5 minutes with DDB Hong Kong’s Adrian Tso

When your day job includes spearheading strategy innovation, challenging industry norms, and championing cultural immersion, it pays to be unconventional.

And unconventional is exactly what Adrian Tso is. His path from political science to agency life has sculpted a unique approach to brand strategy.

Now the head of strategy at DDB Hong Kong, Adrian draws parallels between understanding governments and deciphering consumer behaviour.

Adrian offers wisdom to emerging strategists, urging them to blend practical learning with critical observation to navigate the dynamic landscape of advertising and branding.

LBB> Your educational background includes a BA in political science. How has this shaped your approach to brand strategy, especially in the context of working internationally?

Adrian> Political science gave me a glimpse of how to make sense of the world, though the same can probably be said about a variety of subjects.

A large part of political science is a breakdown of the state of the world through the lens of history. How different events have transpired, leading to decisions and policies, conflicts and alliances, that in turn shape the world as we know it. Essentially, it connects the dots that are not necessarily immediately apparent.

And while this has absolutely nothing to do with selling hamburgers, marketing and brand strategy is also about understanding motivations and anticipating response, connecting dots beyond the obvious. Just that instead of governments, it’s brands; instead of constituents, it’s consumers. Insights and strategies are more or less the same, just the variables change.

That aside, one can also argue that endlessly reading the translated rhetoric of French, Russian, and Greek philosophers throughout history did shove a writing style suited for pitch strategies and brand manifestos down my throat.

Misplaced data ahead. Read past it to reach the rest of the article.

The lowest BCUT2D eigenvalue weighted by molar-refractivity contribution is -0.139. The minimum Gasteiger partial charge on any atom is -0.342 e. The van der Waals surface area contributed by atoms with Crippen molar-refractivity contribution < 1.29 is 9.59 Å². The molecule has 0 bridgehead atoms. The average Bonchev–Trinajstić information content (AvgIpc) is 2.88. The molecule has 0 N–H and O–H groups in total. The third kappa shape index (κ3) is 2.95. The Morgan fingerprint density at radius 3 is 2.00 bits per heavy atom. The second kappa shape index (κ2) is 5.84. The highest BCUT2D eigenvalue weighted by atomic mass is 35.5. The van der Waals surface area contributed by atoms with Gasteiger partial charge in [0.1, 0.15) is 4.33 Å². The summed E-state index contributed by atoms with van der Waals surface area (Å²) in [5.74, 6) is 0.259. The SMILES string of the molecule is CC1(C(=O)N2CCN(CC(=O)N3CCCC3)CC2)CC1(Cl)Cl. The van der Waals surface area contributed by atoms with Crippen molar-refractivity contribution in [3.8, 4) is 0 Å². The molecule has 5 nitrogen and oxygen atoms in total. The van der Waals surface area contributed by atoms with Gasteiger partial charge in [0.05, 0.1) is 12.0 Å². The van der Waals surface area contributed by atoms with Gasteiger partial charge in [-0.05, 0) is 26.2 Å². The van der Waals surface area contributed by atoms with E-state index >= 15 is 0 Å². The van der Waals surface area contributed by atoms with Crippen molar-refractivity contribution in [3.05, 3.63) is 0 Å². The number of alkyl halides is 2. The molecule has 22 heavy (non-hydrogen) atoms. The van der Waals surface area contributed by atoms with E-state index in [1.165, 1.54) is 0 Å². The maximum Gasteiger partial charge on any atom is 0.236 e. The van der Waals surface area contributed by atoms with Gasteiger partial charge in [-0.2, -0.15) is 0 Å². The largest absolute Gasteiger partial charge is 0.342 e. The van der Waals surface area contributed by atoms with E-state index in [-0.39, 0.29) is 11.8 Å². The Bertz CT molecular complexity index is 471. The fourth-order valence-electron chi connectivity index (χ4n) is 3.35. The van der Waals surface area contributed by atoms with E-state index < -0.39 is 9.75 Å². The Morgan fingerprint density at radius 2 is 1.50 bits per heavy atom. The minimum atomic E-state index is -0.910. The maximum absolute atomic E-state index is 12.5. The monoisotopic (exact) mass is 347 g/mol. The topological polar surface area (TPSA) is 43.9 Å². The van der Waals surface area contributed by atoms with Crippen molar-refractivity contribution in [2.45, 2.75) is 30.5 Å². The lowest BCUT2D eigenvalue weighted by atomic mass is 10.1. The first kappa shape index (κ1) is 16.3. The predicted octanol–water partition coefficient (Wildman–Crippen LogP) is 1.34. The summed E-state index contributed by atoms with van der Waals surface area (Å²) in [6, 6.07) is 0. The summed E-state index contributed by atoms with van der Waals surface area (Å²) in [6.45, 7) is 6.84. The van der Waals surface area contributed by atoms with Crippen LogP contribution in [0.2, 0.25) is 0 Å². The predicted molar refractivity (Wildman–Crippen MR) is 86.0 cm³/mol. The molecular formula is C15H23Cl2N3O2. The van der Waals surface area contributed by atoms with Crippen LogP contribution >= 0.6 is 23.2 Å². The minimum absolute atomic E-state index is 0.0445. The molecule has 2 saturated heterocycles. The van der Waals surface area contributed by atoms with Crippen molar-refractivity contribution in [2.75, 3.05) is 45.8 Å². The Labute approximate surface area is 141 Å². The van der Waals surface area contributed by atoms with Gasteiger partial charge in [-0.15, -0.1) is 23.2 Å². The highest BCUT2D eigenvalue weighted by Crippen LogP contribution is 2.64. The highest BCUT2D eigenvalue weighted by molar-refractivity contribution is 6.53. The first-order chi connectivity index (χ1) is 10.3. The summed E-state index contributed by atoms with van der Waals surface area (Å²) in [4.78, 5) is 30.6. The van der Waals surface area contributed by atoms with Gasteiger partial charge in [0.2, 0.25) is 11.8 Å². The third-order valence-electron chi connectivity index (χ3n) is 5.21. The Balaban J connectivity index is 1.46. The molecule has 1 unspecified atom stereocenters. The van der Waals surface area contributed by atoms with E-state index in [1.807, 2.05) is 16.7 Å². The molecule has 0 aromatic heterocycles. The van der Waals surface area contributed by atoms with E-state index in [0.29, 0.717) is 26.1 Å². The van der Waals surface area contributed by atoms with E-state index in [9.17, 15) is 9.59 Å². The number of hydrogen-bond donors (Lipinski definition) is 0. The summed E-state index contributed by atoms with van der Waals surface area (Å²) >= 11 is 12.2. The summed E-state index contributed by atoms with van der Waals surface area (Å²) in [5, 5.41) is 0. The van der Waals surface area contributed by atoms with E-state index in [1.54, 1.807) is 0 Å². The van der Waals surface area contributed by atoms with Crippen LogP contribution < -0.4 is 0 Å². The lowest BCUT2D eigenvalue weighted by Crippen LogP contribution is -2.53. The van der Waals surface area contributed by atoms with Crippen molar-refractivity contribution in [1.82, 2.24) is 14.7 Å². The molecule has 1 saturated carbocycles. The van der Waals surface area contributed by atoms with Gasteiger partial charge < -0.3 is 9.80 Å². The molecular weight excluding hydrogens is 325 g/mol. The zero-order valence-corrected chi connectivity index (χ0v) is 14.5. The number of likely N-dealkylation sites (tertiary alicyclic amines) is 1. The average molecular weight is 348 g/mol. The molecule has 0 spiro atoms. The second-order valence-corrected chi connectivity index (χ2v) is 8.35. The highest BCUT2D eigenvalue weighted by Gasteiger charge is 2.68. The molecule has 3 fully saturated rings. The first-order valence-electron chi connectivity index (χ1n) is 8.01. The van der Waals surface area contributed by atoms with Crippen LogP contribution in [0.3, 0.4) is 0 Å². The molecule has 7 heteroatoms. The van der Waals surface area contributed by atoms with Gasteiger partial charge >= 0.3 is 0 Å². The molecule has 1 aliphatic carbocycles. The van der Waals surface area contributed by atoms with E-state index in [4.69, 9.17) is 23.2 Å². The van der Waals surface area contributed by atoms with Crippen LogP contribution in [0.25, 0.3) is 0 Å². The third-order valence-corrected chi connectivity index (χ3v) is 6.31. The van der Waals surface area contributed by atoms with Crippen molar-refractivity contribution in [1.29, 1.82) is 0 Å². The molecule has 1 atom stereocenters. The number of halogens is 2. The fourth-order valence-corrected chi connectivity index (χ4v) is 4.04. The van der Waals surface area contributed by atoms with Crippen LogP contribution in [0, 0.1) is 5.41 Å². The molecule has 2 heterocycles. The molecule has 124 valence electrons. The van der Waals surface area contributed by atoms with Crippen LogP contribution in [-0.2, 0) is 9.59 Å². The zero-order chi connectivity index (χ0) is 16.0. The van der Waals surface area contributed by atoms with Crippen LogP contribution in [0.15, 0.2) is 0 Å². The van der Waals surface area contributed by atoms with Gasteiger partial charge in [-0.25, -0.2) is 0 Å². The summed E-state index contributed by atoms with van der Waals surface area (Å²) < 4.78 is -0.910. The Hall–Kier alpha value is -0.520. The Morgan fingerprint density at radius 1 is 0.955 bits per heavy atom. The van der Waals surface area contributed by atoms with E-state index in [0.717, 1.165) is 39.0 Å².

LBB> Your journey includes working at Brand Union and Nanoleaf. What prompted your transition from a well-established agency to a more niche, innovative brand like Nanoleaf?

Adrian> Working at an agency / consultancy has its perks – exposure to diverse industries, opportunity to work with high-level decision makers early on, the promise of tackling different problems with every project, etc. However, you are forever an advisor. You will always be contributing to someone else’s vision, and never seeing yours come to life.

At the time, both to my curiosity and hubris, I wanted to experience what it would be like to hold all the cards. To direct a brand and see it through. So, the decision was really to venture into the client side of the business and see what it was like. The opportunity with Nanoleaf was perfect at the time, because in addition to what I was looking for, working at a start-up was a bucket list item that I’d rather scratch off earlier in my career, while I was still young.

This ended up being perhaps the most impactful decision I have made in my career. Going from checking the 4Cs boxes as a senior strategist at an agency, to overnight, taking a much fuller view of a business, from R&D to product distribution, opened my mind up substantially and accelerated my growth tremendously. Furthermore, as working at a start-up would go, wearing multiple hats and getting hands-on with functions that extended beyond drawing up PowerPoint slides also gave me greater appreciation and empathy for the different disciplines that go into operating a brand, and a better idea of how these different roles can work better in concert.

In the end, it became clear to me that my journey on the agency side was far from over, as there was still much for me to learn. And as much as I appreciated the grit of working at a start-up, I never managed to get over the trial by fire, MVP mentality, and missed the pristine and polished output from a resource rich environment. Ironically, it would seem that agencies had by then also adopted a ‘leaner, meaner, faster’ approach to work.

Catch Adrian’s full interview with LBBOnline published on 15 April 2024.

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